INTIMATE AUDREY: BRIDGING GENERATIONS
Still, at the heart of Emma’s journey was Intimate Audrey, which is currently the most personal tribute to her iconic grandmother’s life. Her life is something Emma tends to reflect on deeply and something she and her dad wish to share with those who see the exhibit. That beyond the glitz and glamor of Hollywood, there is so much more to Audrey Hepburn. “My grandmother grew up in war-torn Holland. She was a refugee of war.” This shared history, the profound impact of war and suffering, resonates deeply with Filipinos, whose own history has been marked by similar challenges.
“I think it’s important for younger generations, including my own generation, not to become detached from this history, even though today many of us live in peaceful territories and countries… We mustn’t forget where we come from, and the sacrifices that were made by our ancestors to get where we are. We must honor those stories and keep telling them to our children.” Audrey spent her last few years focusing on humanitarian work, a passion of hers that was passed on to Sean and now Emma who are both active in advocating for the rights of children.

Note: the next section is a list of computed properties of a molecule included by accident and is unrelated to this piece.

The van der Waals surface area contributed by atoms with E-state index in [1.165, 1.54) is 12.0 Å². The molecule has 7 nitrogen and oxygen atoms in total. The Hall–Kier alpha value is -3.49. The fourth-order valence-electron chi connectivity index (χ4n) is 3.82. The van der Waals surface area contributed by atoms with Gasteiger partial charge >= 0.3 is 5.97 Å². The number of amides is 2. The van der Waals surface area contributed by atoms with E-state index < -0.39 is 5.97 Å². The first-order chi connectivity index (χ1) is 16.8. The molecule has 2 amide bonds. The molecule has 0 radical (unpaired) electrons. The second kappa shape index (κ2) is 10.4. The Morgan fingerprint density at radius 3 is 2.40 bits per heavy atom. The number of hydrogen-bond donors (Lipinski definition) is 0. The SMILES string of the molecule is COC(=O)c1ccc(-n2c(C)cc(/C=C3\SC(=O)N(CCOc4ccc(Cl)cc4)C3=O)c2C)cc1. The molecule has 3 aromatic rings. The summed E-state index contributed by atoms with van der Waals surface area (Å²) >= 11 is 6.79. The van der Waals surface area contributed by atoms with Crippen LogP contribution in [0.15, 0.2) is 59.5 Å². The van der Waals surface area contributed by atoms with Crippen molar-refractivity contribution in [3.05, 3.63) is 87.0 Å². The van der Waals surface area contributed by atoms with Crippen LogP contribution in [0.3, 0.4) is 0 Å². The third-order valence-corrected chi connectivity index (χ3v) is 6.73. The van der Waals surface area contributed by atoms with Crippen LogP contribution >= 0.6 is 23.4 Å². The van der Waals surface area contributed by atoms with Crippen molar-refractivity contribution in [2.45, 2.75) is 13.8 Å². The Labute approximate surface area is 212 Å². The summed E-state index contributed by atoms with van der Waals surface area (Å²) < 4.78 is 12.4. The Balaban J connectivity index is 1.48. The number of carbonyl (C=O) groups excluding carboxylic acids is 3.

Read the full cover story by purchasing a copy of the Lifestyle Asia October 2023 magazine via SariSari.shopping or select newsstands in National Bookstore and Fully Booked. Subscribe to the E-Magazine via Readly, Magzter, and Press Reader.
Text by CAROL RH MALASIG
Photos by SHAIRA LUNA
Assisted by EMELITO LANSANGAN
Sittings Editor: CANDY DIZON
Art Director: MARC YELLOW
Creative Director: PAOLO TORIO
Stylist: ROKO ARCEO
Makeup by CARISSA CIELO MEDVED, assisted by EUGENE PAUL DAVID.
Hair by MONG AMADO
Shoot Coordination: MAE TALAID
Shot on location at MIRANILA HERITAGE HOUSE & LIBRARY
Special thanks to THE BENITEZ-TIRONA MIRANILA FOUNDATION AND GALLERY MIRANILA BY THE BLUE LEAF